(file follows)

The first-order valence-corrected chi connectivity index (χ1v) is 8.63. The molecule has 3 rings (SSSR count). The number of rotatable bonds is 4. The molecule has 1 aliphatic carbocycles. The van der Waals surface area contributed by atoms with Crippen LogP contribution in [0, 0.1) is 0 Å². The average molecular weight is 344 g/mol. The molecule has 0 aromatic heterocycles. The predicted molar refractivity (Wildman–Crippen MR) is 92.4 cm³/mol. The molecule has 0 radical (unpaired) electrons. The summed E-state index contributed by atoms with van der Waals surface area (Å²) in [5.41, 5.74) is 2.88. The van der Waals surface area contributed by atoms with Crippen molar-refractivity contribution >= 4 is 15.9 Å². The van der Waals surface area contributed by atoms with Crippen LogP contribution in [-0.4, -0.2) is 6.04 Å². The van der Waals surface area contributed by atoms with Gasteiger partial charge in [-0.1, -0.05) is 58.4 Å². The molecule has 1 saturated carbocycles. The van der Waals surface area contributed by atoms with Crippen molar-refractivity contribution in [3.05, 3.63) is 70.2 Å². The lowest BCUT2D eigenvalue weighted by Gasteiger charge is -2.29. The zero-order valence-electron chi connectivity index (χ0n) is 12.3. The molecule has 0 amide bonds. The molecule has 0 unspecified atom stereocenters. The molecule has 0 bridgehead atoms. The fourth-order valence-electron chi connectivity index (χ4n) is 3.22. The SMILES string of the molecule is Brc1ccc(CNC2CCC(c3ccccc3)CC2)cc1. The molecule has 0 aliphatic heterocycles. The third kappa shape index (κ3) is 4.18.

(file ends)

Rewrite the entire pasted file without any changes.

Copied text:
The first-order valence-corrected chi connectivity index (χ1v) is 8.63. The molecule has 3 rings (SSSR count). The number of rotatable bonds is 4. The molecule has 1 aliphatic carbocycles. The van der Waals surface area contributed by atoms with Crippen LogP contribution in [0, 0.1) is 0 Å². The average molecular weight is 344 g/mol. The molecule has 0 aromatic heterocycles. The predicted molar refractivity (Wildman–Crippen MR) is 92.4 cm³/mol. The molecule has 0 radical (unpaired) electrons. The summed E-state index contributed by atoms with van der Waals surface area (Å²) in [5.41, 5.74) is 2.88. The van der Waals surface area contributed by atoms with Crippen molar-refractivity contribution >= 4 is 15.9 Å². The van der Waals surface area contributed by atoms with Crippen LogP contribution in [-0.4, -0.2) is 6.04 Å². The van der Waals surface area contributed by atoms with Gasteiger partial charge in [-0.1, -0.05) is 58.4 Å². The molecule has 1 saturated carbocycles. The van der Waals surface area contributed by atoms with Crippen molar-refractivity contribution in [3.05, 3.63) is 70.2 Å². The lowest BCUT2D eigenvalue weighted by Gasteiger charge is -2.29. The zero-order valence-electron chi connectivity index (χ0n) is 12.3. The molecule has 0 amide bonds. The molecule has 0 unspecified atom stereocenters. The molecule has 0 bridgehead atoms. The fourth-order valence-electron chi connectivity index (χ4n) is 3.22. The SMILES string of the molecule is Brc1ccc(CNC2CCC(c3ccccc3)CC2)cc1. The molecule has 0 aliphatic heterocycles. The third kappa shape index (κ3) is 4.18.